properties correct

R
and runtime with accuracy
of approximation

Over-approx. Reachability Techniques

Split FSM into submachines by
partitioning statevars
 Perform (exact)
reachability on each
machine
 Cross-product of
reached state
spaces gives overapprox. for original
FSM
PI
PS
CL
LATCHES
X
PO
NS
X
Over-approx: More Issues

Communicate between sub-FSMs to
tighten approximation



After each time-frame
After least fixpoint computation for a sub-FSM
Computing partitions



Heuristic and/or manual
Disjoint partitions (Cho et al)
Overlapping partitions (Govindaraju et al)
 Can capture limited interaction among sub FSMs
 Tighter approximation
 May not increase BDD sizes much
Partial Order Reduction

Factor out independent state transitions!
(typical for asynchronous communication
as in Software- and Protocol-Checking)
 May result in exponential reduction
in the number of states
Process
A
transition
Process
B
transition
One Relevant Trace of States
Synchronization
Case Study: VGI
VGI = “Video-Graphics-Image”
 Designed by Infopad group at Berkeley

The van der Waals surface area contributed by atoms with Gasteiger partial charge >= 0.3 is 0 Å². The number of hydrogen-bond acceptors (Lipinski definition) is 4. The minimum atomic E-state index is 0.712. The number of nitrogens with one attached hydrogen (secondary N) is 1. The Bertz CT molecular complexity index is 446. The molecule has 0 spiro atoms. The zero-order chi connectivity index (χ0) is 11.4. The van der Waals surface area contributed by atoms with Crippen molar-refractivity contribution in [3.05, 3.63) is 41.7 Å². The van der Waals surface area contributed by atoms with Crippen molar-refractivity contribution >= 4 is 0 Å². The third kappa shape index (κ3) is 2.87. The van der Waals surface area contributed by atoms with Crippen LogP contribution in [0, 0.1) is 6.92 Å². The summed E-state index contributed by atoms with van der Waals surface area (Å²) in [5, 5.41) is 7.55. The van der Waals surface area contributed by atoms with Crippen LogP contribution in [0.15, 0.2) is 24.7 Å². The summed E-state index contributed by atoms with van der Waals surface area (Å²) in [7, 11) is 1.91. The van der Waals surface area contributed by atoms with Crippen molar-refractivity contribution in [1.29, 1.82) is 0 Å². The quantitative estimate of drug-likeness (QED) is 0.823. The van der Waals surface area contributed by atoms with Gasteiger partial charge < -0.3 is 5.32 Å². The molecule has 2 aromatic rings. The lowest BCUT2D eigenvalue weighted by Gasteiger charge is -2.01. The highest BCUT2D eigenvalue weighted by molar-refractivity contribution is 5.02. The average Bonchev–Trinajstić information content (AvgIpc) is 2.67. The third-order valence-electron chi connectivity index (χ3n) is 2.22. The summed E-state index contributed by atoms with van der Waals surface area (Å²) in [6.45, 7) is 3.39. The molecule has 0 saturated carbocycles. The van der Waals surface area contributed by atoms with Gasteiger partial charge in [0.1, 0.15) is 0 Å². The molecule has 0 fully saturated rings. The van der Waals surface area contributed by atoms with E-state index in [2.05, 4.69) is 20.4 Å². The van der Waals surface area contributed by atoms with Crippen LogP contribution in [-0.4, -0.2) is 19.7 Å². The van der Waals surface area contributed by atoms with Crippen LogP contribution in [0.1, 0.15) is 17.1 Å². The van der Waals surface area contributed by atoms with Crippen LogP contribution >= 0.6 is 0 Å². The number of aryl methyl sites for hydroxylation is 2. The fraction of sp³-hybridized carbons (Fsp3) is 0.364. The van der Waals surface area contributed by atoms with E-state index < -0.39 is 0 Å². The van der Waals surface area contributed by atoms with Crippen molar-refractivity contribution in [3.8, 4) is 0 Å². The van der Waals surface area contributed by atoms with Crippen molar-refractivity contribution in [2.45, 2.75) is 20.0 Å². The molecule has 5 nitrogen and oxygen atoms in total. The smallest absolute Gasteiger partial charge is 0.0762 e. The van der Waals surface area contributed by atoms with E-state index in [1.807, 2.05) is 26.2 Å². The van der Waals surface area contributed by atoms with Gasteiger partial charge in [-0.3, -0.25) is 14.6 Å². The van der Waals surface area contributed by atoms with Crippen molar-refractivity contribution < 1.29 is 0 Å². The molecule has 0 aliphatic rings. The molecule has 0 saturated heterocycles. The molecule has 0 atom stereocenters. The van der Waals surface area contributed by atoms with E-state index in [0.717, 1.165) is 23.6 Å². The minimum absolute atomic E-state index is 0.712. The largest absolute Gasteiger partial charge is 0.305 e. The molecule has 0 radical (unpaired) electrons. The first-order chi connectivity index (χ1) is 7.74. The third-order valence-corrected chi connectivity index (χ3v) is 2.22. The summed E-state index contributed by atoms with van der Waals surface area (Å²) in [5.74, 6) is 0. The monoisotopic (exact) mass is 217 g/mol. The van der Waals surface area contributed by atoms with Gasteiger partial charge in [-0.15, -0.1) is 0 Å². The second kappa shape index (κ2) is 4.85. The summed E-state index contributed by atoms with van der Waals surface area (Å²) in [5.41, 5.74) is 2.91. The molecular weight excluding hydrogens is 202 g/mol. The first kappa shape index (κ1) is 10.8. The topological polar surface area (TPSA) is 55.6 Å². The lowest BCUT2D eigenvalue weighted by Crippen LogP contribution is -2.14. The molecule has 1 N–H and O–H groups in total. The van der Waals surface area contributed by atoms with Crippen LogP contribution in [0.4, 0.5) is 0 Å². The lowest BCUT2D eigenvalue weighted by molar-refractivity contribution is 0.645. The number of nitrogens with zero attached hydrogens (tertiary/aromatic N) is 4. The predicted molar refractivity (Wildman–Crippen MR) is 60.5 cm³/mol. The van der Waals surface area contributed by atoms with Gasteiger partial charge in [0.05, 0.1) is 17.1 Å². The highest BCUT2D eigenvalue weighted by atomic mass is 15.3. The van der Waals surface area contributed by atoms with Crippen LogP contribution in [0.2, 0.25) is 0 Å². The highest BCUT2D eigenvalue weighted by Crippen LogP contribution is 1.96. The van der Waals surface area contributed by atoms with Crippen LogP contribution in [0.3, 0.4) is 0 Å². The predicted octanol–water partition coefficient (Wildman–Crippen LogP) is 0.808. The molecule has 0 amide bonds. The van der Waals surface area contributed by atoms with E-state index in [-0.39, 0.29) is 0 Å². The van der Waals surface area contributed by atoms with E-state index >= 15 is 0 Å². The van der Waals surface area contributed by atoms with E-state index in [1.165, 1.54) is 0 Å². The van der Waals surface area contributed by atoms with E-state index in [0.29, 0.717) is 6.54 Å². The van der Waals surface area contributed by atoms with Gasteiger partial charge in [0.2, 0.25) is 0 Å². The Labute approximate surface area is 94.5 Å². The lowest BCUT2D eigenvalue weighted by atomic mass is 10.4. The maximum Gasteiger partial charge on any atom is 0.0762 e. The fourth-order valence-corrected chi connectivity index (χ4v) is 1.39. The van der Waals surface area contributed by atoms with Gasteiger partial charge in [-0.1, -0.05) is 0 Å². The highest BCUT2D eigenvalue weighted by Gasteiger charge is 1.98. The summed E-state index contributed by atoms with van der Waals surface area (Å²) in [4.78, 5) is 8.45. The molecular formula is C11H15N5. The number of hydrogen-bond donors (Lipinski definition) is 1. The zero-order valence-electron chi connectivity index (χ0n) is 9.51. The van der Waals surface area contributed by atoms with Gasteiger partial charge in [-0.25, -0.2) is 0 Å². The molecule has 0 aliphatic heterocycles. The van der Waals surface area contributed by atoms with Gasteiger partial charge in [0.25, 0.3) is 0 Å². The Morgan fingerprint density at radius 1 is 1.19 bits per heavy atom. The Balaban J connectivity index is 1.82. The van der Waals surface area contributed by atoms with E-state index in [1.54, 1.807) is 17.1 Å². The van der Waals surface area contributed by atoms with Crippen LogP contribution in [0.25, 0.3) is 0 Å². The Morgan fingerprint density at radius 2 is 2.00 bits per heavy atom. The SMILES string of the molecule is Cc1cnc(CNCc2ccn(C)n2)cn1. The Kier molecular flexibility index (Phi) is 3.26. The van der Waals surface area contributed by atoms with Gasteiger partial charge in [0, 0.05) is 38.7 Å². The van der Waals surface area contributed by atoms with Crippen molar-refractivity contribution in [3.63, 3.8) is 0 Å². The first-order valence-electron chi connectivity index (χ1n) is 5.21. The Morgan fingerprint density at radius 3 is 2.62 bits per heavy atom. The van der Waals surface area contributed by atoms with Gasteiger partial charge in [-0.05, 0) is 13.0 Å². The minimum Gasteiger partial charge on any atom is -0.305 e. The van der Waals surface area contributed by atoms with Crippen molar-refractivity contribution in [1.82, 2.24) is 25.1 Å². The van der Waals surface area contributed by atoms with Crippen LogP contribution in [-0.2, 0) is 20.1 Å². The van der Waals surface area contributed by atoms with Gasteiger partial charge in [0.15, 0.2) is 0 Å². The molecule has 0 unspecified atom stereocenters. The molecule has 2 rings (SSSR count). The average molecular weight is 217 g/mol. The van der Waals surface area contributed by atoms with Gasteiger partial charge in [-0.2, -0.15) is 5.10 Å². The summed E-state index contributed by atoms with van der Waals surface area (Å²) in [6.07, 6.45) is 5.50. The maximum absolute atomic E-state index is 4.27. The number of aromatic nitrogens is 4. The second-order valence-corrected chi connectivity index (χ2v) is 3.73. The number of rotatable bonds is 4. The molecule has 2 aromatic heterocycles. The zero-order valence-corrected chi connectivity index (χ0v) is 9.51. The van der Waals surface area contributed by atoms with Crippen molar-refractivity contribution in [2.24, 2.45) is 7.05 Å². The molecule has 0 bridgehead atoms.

 Purpose: web-based image processing
 Designed using



VHDL (control)
Schematics (Data path)
Source: T. Henzinger, X. Liu, S. Qadeer and S. Rajamani,
“Formal Specification and Verification of a Dataflow Processor
VGI Architecture

16 clusters with 6 processors in each - 4
compute, 1 memory, 1 I/O
 ~30K logic gates per processor
 Pipelined compute processors
 Low latency data transfer between
processors - complex control
VGI Architecture
pipeline
pipeline
pipeline
pipeline
Complex handshake
pipeline
FIFO buffer
ISA
ISA
ISA
ISA
ISA
Verification

Different time scales
 Implementation




two-phase clock
level-sensitive latches
activity on both HI and LO phases of clk
Specification

no clk signal
Sample Operator
S

I

I’ = Sample I at 
Runs of I’ = Runs of I sampled at instances
where  holds
Sample Operator
ISA
ISA
ISA
ISA
ISA

pipeline
pipeline
pipeline
pipeline
pipeline
clk
Difficulty - Verification

Size of the VGI chip
~800 latches in each compute
processor
 64 compute processors


Need “divide and conquer”
assume guarantee reasoning
 compositional reasoning
 refinement checking

Compositional Reasoning
Q’
P’

P
TP

P’
Q’

TP
TQ
Q
TQ

P
P’
P
Q

Q’
Q


Mocha
Reactive Modules - language for
describing designs
 Assume-guarantee refinement
checking
“Mocha: modularity in model
checking,” Alur, Henzinger, Mang,